4D tolkning av gassmigrasjon i grunne sandlag: sammenlignet med reservoar simulering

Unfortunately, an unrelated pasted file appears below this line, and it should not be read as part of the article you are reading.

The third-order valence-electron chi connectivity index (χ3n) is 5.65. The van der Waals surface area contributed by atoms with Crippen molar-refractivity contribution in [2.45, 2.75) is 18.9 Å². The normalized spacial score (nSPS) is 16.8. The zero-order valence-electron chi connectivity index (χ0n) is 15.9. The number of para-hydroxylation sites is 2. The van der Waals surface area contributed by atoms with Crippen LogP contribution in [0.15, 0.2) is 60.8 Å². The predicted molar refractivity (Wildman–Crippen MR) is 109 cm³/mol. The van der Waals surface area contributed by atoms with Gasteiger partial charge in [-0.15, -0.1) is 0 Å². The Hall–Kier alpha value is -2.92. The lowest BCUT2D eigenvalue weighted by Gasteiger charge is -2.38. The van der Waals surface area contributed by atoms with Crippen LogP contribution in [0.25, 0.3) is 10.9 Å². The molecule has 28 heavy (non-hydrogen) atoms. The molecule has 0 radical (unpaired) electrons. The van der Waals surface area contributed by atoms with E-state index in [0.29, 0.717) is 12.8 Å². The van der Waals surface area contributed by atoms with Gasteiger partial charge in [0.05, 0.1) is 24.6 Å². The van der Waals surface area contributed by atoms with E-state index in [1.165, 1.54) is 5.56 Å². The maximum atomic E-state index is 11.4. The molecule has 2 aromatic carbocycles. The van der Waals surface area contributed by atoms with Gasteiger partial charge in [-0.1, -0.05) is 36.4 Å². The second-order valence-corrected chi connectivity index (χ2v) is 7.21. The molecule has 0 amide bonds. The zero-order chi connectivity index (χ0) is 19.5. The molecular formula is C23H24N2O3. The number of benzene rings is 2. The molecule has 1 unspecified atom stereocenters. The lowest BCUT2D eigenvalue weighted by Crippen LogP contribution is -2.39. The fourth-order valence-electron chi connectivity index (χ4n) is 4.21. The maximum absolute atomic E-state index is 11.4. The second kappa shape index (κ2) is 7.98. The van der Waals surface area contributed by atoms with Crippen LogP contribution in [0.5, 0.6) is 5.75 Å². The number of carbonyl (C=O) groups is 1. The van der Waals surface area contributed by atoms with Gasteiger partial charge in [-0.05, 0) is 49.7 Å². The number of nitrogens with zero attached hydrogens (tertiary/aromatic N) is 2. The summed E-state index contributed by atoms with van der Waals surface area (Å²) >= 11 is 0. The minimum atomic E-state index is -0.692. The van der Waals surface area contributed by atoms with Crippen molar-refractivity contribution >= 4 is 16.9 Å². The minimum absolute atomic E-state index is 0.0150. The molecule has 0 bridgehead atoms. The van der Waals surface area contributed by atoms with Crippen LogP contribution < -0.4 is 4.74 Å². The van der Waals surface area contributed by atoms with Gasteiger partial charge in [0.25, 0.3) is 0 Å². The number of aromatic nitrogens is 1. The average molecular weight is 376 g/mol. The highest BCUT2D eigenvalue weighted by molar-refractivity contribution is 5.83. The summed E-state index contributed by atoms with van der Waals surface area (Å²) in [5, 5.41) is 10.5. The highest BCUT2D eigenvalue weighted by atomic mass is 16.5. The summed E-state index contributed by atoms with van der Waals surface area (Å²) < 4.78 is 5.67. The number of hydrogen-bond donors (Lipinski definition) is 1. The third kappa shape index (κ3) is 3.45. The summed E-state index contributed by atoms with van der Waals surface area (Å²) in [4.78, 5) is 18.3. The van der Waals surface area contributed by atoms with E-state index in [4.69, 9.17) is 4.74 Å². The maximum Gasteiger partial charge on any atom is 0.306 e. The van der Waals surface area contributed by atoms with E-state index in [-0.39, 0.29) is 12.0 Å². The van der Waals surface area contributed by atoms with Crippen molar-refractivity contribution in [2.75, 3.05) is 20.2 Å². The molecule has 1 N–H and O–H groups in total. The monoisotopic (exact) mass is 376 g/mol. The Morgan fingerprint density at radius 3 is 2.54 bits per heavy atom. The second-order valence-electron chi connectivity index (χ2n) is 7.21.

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The work done in this Master thesis is focused on an area influenced by an underground blow-out from Saga Petroleum ASAs 2/4-14 well. 2D seismic site surveys acquired before, during and after the blow-out took place have been used in order to perform 4D amplitude and time shift analyses. These 4D analyses have been performed along the seismic 2D line 602, which run through the relief well and pass southeast of the blowing well. The work has been focused on two sandbodies situated at 492 and 828 meters, which are of Pleistocene and Early Pliocene age respectively. The change in amplitude has been computed along both reflectors, while the change in travel time has been computed along the lower reflector. The first 3D seismic survey over the area was acquired in 1991. The reflectors corresponding to the two sandbodies were interpreted, and maps of the two-way travel time and the variation in amplitude were made. In addition reservoir simulations were performed in order to investigate the probability of the observations done on seismic. The results from the seismic investigations and reservoir simulations were compared with the observations and conclusions made by Saga during and in the period following the blow-out from well 2/4-14. ProMAX® was used to display the 2D data and to pick out information about amplitudes and travel times. The 2D data was oriented by CDP-numbers. The distance between two adjacent CDPs is 12.5 meters, making the CDP-interval from 1050 to 2020 cover a distance of over 12 kilometres. The investigations of the 3D data were performed in Petrel, and ECLIPSE 100 was used to build the reservoir model and to run the simulations. All plots displayed in this thesis are made in MATLAB. The amplitude analyses of the seismic data gave clear indication that the Pleistocene and the Early Pliocene sands became charged with gas following the blow-out. The reservoir simulation confirmed that the likely reason for the observed amplitude increases and positive time shifts were due to gas charging. There was good match between the spread of gas saturation found during reservoir simulation, the areas where increase in amplitude was found and the areas where time shifts could be observed. The formation pressures found during reservoir simulation were relatively high, and had a spatial distribution that deviated from the gas saturation and the observed 4D effects. From comparison with 4D observations it is concluded that pressure effects does not seem to be detectable on seismic in this area. It is also a possibility that simplifications in the reservoir model led to incorrect pressures. Ideas for further work is to do more thorough analyses of the 3D seismic data in order to compare the amplitude and travel time response with the response on the 2D seismic data.